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What are you doing to help your business win?

By | David Klaasen | Helping You Create Clarity, Inspire Your People & Drive Performance | Retain your best people | Changing Management Mindsets and Behaviour | Practical Behaviour Analytics

It was inspiring to see Chris Froome put his name on the record book of the Tour de France winnersfor the second time. His amazing feats of speed, strength, stamina and endurance are remarkable. It was also interesting to see him emphasise that he didn’t do it on his own, he not only had his fellow cyclists in the team, there were a team of specialists from a variety of disciplines including physiology, nutrition and psychology.

What is the key lesson you can take from this to help your business win?

While every champion has their own personal story there are a number of factors that are consistent for them all.

1. Have very clear goals and stay focused on them

2. Develop a strategy to win with continuous improvement

3. Take calculated risks to push boundaries

4. Bounce back from adversity and setback

5. Be humble and open enough to take feedback

6. Play with passion every day

7. Practice over and over and over again

8. Refuse to accept ‘good enough’

9. Enjoy the game

A fundamental question

Which one of the above do you need to enhance to improve your overall performance and the performance of your team. They are all important but I would like you to consider the following question:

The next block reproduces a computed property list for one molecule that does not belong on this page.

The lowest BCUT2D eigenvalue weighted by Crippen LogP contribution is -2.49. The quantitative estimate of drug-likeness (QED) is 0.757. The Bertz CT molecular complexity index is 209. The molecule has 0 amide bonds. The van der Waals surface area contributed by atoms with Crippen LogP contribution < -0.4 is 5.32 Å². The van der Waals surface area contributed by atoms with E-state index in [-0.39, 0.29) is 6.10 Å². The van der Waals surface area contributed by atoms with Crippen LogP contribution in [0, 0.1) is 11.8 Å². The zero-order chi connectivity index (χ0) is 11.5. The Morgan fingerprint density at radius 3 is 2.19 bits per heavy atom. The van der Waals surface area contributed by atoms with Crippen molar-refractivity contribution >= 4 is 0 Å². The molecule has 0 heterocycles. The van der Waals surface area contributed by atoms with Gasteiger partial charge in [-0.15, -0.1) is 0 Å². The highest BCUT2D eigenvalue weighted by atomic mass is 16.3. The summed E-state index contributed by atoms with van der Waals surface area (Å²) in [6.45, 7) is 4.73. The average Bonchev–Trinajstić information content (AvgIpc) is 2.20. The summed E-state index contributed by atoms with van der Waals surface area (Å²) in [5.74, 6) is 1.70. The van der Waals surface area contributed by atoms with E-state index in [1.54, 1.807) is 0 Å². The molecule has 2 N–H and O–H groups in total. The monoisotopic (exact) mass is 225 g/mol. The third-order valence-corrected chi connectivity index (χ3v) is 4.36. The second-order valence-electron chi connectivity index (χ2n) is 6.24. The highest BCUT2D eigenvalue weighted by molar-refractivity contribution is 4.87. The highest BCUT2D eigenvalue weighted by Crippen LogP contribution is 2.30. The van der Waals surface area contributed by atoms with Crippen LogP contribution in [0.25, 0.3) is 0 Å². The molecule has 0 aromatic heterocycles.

“What one skill, if I did it in an excellent fashion, would have the greatest positive impact on my team and the business?”

I regularly ask this of my clients and it is surprising that many don’t know how to answer. The key is discovering the difference that makes the difference. For example the British cycling team practice in wind tunnels to master the feel and science of subtle aerodynamics on the body and the bike. Cyclists need to minimise air resistance by keeping their spine bent forward as parallel to the ground as possible but this compresses the lungs and reduces breathing capacity so it’s all about finding the optimal balance. That posture also changes the leverage of the leg muscles which means there is a greater need for intense core muscle strength. All cyclists know about this but Team GB made it a priority to use wind tunnels because they knew it was “the difference that makes the difference” and it helped them win a record number of medals.

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